Regulatory Aspects

H H Butchko, Exponent, Inc., Wood Dale, IL, USA

B J Petersen, Exponent, Inc., Washington DC, USA

© 2005 Elsevier Ltd. All rights reserved.

Although there is no universally accepted definition of functional food, the International Life Sciences Institute of North America (ILSI NA) defines such foods as those that provide a health benefit beyond basic nutrition through the presence of physiologically active food components. Health Canada considers functional food as ''similar in appearance to a conventional food, consumed as part of the usual diet, with demonstrated physiological benefits, and/

or to reduce the risk of chronic disease beyond basic nutritional functions.'' The Institute of Medicine of the US National Academy of Sciences has a more limited definition of functional foods as those in which the concentrations of one or more ingredients have been manipulated or modified to enhance their contribution to a healthful diet.

Under a broad definition, functional foods may include conventional foods; fortified, enriched, or enhanced foods; and dietary supplements because they provide essential nutrients often beyond quantities necessary for normal maintenance, growth, and development and/or other biologically active components that impart health benefits or desirable physiological effects. Thus, fruits and vegetables, such as broccoli, carrots, and tomatoes, are the simplest forms of functional foods because they provide physiologically active components such as sulforaphane, ^-carotene, and lyco-pene, respectively.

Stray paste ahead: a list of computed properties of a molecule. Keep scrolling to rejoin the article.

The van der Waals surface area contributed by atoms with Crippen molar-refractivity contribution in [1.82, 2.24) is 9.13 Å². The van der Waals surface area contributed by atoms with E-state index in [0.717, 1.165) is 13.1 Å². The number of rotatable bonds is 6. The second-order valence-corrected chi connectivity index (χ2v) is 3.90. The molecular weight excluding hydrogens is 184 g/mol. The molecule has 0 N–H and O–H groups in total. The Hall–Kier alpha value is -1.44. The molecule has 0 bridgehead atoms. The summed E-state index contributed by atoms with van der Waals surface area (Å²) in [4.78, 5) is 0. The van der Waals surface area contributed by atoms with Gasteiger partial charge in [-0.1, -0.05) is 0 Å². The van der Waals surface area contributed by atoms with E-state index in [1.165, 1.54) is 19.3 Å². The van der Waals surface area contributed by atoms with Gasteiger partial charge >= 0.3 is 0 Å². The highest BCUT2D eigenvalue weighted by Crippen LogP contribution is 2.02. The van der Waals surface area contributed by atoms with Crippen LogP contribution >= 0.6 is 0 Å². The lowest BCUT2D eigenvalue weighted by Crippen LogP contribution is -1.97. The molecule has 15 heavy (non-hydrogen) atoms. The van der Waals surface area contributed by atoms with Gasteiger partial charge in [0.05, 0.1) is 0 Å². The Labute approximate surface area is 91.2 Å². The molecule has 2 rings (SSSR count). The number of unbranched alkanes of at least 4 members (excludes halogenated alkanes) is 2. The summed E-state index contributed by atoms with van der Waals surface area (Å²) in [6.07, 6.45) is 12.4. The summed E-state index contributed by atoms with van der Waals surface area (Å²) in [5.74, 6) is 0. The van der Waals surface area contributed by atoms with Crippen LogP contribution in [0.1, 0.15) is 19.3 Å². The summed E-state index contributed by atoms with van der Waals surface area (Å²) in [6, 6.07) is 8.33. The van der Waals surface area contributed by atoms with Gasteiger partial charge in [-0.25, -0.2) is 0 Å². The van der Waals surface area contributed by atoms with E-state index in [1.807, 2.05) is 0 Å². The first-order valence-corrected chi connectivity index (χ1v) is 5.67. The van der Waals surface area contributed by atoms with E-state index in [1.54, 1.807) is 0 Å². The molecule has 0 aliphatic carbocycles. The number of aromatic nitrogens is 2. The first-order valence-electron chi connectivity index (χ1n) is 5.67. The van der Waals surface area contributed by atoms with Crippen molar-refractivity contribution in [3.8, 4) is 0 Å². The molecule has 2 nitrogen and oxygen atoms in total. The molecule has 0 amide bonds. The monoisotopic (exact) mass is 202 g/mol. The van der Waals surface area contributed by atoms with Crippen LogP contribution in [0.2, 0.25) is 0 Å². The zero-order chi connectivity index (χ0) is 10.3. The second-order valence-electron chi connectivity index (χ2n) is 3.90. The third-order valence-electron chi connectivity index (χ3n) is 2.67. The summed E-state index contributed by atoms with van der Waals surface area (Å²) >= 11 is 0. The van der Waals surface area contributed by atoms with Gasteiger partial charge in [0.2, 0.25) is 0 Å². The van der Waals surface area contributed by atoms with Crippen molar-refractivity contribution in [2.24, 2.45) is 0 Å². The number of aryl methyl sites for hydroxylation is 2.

Although functional foods can play a key role in promoting a healthier population, the government regulation of such foods is important to ensure protection of consumers from fraud and to ensure that any claims provide accurate information, are not misleading, and are scientifically valid. Governments have developed or are developing regulatory frameworks of nutrition and health claims to assist consumers in choosing foods for health promotion. The regulation of functional foods, the types and wording of claims communicated to consumers, and their place in national regulatory frameworks is evolving globally.

Diabetes 2

Diabetes 2

Diabetes is a disease that affects the way your body uses food. Normally, your body converts sugars, starches and other foods into a form of sugar called glucose. Your body uses glucose for fuel. The cells receive the glucose through the bloodstream. They then use insulin a hormone made by the pancreas to absorb the glucose, convert it into energy, and either use it or store it for later use. Learn more...

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